Economy

Inclusive growth should be guiding objective of UNDP: India

PTI United Nations | Updated on January 29, 2014 Published on January 29, 2014

India has stressed that eradication of poverty and inclusive growth should be the “singular guiding” objective of the activities of the UNDP particularly in the post-2015 development agenda.

India’s Ambassador to the UN Asoke Kumar Mukerji said that the United Nations Development Programme’s strategic plan has given an explicit vision, the eradication of poverty and inclusive growth.

“This has to be the singular guiding objective of UNDP’s activities, as well as the critical benchmark of assessment, as the organisation proceeds forward in the implementation of the strategic plan, especially in developing countries,” Mukerji said at the first regular session 2014 of the Executive Board of UNDP.

UNDP Executive Board is made up of representatives from 36 countries around the world who serve on a rotating basis.

Through its Bureau, consisting of representatives from five regional groups, the Board oversees and supports the activities of UNDP, ensuring that the organisation remains responsive to the evolving needs of programme countries.

Mukerji said that for the UN development system as well as for the post-2015 development agenda to succeed, the starting premise has to be rooted in the “D of UNDP” and strongly anchored on issues of “development” alone.

“If we were to lose sight of this defining objective, and cloud ourselves with extraneous issues by trying to somehow connect them with development, we might end up doing the development agenda a great disservice,” Mukerji said.

He said given the mandate of the UNDP’s Global Programme, it is a “bit disconcerting” to note that even the phrase “poverty eradication” did not find mention in any of the five priorities of UNDP’s draft of the global programme.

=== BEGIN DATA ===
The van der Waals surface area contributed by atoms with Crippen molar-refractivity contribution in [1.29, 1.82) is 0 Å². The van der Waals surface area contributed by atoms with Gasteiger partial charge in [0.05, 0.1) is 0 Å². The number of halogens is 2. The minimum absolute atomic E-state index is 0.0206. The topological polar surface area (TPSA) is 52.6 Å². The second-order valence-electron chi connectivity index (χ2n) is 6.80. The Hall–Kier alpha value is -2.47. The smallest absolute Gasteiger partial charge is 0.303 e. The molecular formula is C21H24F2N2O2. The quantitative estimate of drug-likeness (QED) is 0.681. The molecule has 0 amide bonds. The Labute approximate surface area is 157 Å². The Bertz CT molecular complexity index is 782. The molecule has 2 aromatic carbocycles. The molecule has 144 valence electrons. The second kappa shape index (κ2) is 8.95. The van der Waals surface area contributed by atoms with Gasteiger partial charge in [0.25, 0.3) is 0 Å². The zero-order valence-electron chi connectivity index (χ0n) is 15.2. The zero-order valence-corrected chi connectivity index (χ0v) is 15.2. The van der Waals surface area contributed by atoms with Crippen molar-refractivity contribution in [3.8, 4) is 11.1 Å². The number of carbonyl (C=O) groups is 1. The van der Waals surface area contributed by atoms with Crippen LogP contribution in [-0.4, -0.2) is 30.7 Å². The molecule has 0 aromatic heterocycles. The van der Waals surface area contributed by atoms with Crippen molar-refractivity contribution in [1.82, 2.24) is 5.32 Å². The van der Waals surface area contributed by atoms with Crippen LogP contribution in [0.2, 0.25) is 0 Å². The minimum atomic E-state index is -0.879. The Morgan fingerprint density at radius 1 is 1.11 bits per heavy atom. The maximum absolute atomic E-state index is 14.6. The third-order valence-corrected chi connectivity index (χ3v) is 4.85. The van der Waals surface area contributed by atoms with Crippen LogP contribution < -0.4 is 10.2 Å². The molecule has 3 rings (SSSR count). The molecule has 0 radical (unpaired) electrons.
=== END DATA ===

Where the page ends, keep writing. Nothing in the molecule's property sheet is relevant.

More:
“This was a bit surprising, as it supposedly drew sustenance from the strategic plan,” he said.

India has stressed that the UN Development System should also consider how to empower women by providing them access to, and use of, enabling technologies for socio-economic development.

“Based on the rapid penetration of information and communication technologies into societies in developing, including least developed economies, it is necessary and feasible for us to look at the ‘force multiplier’ effect of these technologies in altering the narrative of women’s empowerment debate in developing countries.

“We can attempt this by planning programmes and projects that place such empowering tools at the hands of women, themselves,” Mukerji added.

Mukerji said India has one of the longest relationships with UNDP and is the largest contributor to its core budget among developing countries.

“We have an abiding interest in UNDP’s success and your efforts in the global development agenda,” he said citing a quote by Mahatma Gandhi which said “Recall the face of the poorest and weakest man you have seen, and ask yourself if this step you contemplate is going to be any use to him.”

Published on January 29, 2014
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